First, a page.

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eval([item],expression)


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 Function   [other Function type actions]

 Item   [operators of similar scope]

 Data manipulation   [other Data manipulation operators]

 Baseline

 


eval([item,]expression)

The item parameter must be quoted unless an attribute reference. Ways to define item.

The eval() function takes two quoted evaluated (as string) parameters, i.e. the parameters. The first parameter is optional. Thus, in basic form:

if($MyBool){$AttribX="$Name(parent)+' XYZ'"}else{$AttribX="$Name(grandparent)+'ABC'"};$AttribY=eval($AttribX) 

will set AttribY to the name of the current note's parent's title plus string "XYZ" or that of its grandparent plus string "ABC", depending on the value of attribute MyBool by evaluating attribute AttribX. Thus eval() gives the action code result of an attribute rather than its literal value. As such eval is normally applied to string-based attributes.

Further examples

The eval() function can be useful for inserting a local attribute value in an expression that will be evaluated in a different context. Consider this find() in an a rule:

$ArtistCount = find($ArtistName==$Name & !$IsAlias).size 

For each note evaluated, the note's $Name is compared to ArtistName. However, what if the intent was to use this in a note with an artist's name where it is necessary to come the calling note's $Name, not that of the in-scope note. There is no designator for that relationship, but eval() offers a way around:

$ArtistCount = eval('(find($ArtistName=="'+$Name+'" & !$IsAlias).size)') 

This first of all makes a string using the correct find code but also inserting the value of the calling note's $Name, and then the whole is evaluated as if it were the original verbatim find() call above.

The process can be made clearer by splitting it into two steps by first using a placeholder $TempString attribute:

$TempString = '(find($ArtistName=="'+$Name+'" & !$IsAlias).size)' 

The outer parentheses are simply to ensure the .size() call chained on the end of the find is evaluated with the find(). For a note called "Jacques Brel", $TempString would be the string: (find($ArtistName=="Jacques Brel" & !$IsAlias).size). Now, to use eval():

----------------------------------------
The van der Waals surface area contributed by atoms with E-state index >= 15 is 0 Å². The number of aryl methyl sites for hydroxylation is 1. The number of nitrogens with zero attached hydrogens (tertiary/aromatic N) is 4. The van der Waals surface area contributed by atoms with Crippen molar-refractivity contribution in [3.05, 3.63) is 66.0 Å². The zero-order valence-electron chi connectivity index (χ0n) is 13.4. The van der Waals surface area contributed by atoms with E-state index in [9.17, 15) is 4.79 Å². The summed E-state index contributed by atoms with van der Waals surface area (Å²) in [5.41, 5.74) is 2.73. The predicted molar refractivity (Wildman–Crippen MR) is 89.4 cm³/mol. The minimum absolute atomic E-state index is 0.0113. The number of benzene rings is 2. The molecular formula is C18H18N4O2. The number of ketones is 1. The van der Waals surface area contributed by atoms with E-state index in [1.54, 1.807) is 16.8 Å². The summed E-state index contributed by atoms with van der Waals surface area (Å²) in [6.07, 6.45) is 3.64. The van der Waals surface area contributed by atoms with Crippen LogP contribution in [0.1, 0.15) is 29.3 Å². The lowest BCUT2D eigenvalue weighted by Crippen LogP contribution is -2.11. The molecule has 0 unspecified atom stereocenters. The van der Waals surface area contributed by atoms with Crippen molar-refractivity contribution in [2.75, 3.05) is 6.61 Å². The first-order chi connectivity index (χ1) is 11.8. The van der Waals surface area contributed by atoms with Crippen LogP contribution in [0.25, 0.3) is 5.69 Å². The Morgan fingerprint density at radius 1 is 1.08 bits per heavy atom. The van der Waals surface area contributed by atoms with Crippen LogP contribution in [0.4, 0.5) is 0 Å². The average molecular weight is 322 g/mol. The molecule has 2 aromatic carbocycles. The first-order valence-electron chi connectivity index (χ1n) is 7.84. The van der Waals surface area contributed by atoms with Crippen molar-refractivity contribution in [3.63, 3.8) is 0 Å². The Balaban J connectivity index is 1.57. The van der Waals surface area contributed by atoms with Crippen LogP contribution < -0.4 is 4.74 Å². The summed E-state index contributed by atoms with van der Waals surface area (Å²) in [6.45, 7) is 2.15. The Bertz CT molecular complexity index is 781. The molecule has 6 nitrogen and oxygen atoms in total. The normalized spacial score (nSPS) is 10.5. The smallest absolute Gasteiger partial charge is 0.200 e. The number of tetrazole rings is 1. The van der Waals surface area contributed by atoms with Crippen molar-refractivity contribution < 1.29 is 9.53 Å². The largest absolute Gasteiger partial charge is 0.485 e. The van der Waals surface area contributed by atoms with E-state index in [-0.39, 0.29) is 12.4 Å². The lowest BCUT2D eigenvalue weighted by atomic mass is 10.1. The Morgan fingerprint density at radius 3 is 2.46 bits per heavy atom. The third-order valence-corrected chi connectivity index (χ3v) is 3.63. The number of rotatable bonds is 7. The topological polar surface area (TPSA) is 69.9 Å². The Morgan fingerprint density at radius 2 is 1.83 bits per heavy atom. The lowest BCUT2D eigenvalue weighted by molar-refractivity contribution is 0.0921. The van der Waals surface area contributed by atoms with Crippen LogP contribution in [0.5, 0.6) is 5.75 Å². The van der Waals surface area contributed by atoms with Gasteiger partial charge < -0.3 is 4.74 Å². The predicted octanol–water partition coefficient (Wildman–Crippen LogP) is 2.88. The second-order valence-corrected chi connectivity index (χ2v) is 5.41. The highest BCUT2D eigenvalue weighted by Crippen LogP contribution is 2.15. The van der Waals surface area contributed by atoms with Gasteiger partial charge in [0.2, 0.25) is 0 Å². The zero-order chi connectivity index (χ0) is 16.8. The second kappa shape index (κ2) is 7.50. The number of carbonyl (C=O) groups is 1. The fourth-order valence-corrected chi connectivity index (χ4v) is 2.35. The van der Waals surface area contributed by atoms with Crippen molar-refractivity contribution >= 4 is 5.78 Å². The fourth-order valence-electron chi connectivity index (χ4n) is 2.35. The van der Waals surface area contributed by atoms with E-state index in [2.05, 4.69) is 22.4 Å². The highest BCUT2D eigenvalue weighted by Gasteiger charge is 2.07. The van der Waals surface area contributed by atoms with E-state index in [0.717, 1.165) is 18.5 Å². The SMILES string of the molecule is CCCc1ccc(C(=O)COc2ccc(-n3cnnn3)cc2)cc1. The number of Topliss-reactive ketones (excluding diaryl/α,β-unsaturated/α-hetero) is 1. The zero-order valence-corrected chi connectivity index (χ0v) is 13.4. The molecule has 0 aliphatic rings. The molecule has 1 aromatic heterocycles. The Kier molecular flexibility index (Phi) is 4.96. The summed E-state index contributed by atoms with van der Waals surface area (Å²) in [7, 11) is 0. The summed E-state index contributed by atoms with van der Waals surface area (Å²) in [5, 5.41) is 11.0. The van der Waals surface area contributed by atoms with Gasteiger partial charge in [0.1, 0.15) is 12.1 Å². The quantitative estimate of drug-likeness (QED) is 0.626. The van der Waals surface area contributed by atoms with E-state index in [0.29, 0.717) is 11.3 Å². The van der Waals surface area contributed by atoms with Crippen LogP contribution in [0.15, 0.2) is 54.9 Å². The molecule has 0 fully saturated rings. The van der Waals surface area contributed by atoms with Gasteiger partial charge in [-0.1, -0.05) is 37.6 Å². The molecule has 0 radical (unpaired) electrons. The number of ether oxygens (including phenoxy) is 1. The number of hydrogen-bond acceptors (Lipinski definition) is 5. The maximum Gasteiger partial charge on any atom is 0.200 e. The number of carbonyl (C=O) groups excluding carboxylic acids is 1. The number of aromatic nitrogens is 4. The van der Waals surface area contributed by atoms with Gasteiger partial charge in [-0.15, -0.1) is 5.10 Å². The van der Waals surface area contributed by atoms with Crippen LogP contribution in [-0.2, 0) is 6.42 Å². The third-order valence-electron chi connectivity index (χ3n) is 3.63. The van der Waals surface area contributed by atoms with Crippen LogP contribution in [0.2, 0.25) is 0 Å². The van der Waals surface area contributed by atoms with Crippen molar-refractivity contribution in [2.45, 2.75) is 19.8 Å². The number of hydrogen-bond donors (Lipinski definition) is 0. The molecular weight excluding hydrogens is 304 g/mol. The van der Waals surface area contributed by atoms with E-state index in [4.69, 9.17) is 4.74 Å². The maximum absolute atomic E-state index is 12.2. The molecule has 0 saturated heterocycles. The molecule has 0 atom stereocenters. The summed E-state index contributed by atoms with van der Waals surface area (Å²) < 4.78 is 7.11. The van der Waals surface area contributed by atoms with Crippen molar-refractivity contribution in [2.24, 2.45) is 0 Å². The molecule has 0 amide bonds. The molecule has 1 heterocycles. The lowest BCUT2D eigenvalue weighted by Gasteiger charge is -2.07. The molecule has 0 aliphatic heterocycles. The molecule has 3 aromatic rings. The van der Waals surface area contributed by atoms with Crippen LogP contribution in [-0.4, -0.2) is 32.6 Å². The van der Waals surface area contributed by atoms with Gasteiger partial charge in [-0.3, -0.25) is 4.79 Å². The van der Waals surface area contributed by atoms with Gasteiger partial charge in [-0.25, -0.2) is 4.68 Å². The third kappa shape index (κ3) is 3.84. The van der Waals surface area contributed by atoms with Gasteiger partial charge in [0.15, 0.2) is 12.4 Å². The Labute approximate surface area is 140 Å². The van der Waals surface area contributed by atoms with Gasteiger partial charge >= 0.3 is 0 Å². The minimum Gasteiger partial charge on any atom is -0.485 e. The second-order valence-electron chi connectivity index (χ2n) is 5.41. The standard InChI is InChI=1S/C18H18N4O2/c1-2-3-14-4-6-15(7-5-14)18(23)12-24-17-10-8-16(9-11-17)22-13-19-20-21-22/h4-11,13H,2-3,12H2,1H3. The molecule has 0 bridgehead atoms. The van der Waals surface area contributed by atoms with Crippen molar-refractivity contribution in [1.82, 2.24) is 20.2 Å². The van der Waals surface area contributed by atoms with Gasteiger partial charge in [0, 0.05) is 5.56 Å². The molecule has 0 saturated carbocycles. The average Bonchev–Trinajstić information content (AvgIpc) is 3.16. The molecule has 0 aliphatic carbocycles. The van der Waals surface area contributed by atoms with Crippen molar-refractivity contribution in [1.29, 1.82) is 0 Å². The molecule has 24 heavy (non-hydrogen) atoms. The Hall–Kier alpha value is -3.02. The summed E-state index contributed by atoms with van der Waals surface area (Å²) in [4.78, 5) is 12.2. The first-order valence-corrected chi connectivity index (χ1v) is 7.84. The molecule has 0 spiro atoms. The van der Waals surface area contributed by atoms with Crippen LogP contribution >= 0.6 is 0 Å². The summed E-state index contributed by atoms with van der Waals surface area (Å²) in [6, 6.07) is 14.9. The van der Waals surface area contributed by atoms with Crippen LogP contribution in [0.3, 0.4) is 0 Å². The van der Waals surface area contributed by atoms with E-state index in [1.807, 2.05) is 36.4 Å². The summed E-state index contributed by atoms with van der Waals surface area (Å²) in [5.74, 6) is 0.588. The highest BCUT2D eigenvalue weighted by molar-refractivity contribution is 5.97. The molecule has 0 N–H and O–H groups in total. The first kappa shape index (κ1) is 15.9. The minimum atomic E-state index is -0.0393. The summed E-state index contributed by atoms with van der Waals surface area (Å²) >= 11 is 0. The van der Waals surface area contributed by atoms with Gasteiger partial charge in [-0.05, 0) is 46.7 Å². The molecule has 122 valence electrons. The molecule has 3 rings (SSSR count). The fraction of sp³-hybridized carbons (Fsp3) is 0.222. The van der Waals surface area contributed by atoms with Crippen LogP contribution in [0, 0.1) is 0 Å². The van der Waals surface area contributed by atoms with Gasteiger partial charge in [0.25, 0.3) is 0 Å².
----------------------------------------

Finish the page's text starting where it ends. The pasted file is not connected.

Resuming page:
$ArtistCount = eval($TempString) 

Side note: the actual scenario above can also be solved using the 'that' designator, although the example holds true as an exploration of how eval() works.

A more complex example, using nested eval() calls is described under 'using long sections of code'.

Macros: eval() can be combined with do(macro). As macros take input arguments, an evaluated macro can work a bit like a code function, taking inputs and returning output that once passed through eval() gives an evaluated result. See the do() operator.

The eval() operator also allows access to two Tinderbox properties that are not available via action syntax or attribute value. There are the current TBX document's filename (sans extension) and the app version of the currently used Tinderbox on the user's Mac:

eval(^docTitle^) - gives a value of "aTbRef-7" (note no '.tbx' extension)

eval(^version^) - gives "7.5.6" (note - you might want to prefix the return string with 'v' or 'v.' thus: "v.7.5.6").

In full syntax form, an additional first parameter is added that is an expression string evaluating as a note name, path or note name. Where specified, this indicates the note from which attribute values in the second parameter should be drawn.

Example using both inputs

A different example, using the optional path argument. Take two root-level notes, aa and bb.

$Text(aa) is: 1+1

$Text(bb) is: [nothing]

$Rule(bb) is: $Text=eval("/aa",$Text) 

…after a brief delay, the text of note bb becomes 2 - the sum of the expression in aa's text. The parameter "/aa' simply indicates that in this case aa is note at outline root level.

Now change aa's text:

$Text(aa) is: if(1){42}else{1000}

…after a brief delay, the text of note b becomes 42. How? Any if(condition) is a Boolean test trying to get a true/false result. If the condition does not result in an actual Boolean value (e.g. testing the value of a Boolean attribute) a Boolean is coerced from the result. Thus an empty string or set or the number zero equate to false, all other values to true. Thus in aa's text above, the condition (1) equates to true so the result is 42.

Again, replace the text of a with

$Text(aa): $Color=="red"

This is less obvious. When the expression is evaluated, the result will be true if aa is red, and false otherwise. So, $Text(bb) will be empty unless aa is red; if aa's $Color is red,

$Text(bb): true